Previous months questions to the Mayor can be found here.
March 2014: The London Assembly Environment Committee held the first of two oral evidence sessions on progress made by the GLA’s energy and climate programmes. The first of these sessions was held on 6 February and focussed on the Mayor’s home energy efficiency programme, RE:NEW. Evidence was provided by representatives from a number of organisations, including EDF Energy, the Energy Saving Trust, Hillingdon Borough Council and the Mayor’s Housing Advisor. The full transcript can be accessed here – and a webcast can also be viewed here. Points of interest raised during the debate included:
- The RE:NEW programme is awaiting confirmation they they have been successful in their application to the European Investment Bank’s European Local Energy Assistance (ELENA) programme for £2.6m to put in place a support team over a three year period starting from April 2014 (the RE:NEW programme support team is currently operated for the GLA by Capita).
- RE:NEW is currently working with Greenwich, Havering, Newham and Westminster, Hyde Housing and Peabody Gallions developing “bigger projects that would be more attractive in terms of bringing in Energy Company Obligation (ECO) funding“.
- Borough responses suggested that RE:NEW was “not very hands-on with project development.” RE:NEW is keen to find out what boroughs are doing but “there is very little support there for boroughs in terms of developing projects and overcoming planning issues.“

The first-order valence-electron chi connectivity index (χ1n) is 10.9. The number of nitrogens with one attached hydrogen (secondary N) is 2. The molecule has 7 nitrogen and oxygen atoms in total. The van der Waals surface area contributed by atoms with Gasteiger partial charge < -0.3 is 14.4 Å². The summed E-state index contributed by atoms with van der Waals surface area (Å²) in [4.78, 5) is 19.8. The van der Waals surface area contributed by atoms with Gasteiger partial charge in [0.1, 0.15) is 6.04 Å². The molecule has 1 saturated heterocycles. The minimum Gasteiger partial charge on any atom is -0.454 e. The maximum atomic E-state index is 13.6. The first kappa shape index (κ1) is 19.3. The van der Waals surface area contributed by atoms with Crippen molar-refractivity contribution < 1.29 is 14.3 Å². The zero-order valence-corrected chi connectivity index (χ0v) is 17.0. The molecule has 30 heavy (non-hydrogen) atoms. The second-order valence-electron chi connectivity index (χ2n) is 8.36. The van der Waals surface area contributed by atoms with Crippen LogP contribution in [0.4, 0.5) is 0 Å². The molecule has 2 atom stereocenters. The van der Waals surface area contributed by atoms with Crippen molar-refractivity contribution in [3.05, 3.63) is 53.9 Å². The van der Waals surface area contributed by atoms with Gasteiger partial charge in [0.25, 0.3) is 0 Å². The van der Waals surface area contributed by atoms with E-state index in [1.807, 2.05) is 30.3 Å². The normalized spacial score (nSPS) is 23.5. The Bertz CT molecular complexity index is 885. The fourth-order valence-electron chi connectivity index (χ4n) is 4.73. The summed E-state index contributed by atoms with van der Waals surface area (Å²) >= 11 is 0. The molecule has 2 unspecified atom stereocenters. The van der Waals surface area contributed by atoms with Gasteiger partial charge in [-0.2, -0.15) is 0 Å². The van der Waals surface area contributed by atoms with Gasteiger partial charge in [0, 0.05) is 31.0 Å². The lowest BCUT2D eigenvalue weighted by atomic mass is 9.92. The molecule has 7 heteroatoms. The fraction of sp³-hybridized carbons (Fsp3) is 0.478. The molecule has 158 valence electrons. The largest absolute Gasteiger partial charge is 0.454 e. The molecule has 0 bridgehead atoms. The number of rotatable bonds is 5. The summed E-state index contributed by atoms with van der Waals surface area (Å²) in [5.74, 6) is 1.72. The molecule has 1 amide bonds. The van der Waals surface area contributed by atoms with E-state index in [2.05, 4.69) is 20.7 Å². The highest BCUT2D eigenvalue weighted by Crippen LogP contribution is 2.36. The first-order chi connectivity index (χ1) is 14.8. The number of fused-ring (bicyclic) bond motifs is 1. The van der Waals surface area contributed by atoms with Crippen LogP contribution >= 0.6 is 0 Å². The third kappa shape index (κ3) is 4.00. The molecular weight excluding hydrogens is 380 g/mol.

- RE:NEW should be instead be focussing on what the GLA could do to “enhance [borough activities] even further if it wants to deliver ambitious carbon reduction targets“
- Further criticism was targeted at the RE:NEW programme stating that the funding resource was mainly going to Capita : “We see that the resources are actually on those people, basically, for the Capita resource. Local authorities are not really getting the benefit of that on the whole“.
- An often confusing debate takes place on how many homes were retrofitted through the RE:NEW programme and how many homes were insulated across London in total. A number of 400,000 homes is quoted by the Mayor’s Housing Advisor during the session. Though not explained, this number is most likely made up of the following: 327,00 treated through the Government’s CERT programme over the period April 2008 – December 2012 (see cell V35 of EST CERT data here), and 70,000 homes visited by the RE:NEW team and provided with ‘easy measures’ over the period July 2011-December 2012 (see MQ here for details). For more on this, see earlier post here.
- RE:NEW Phase 3 has a target of retrofitting 175,000 homes.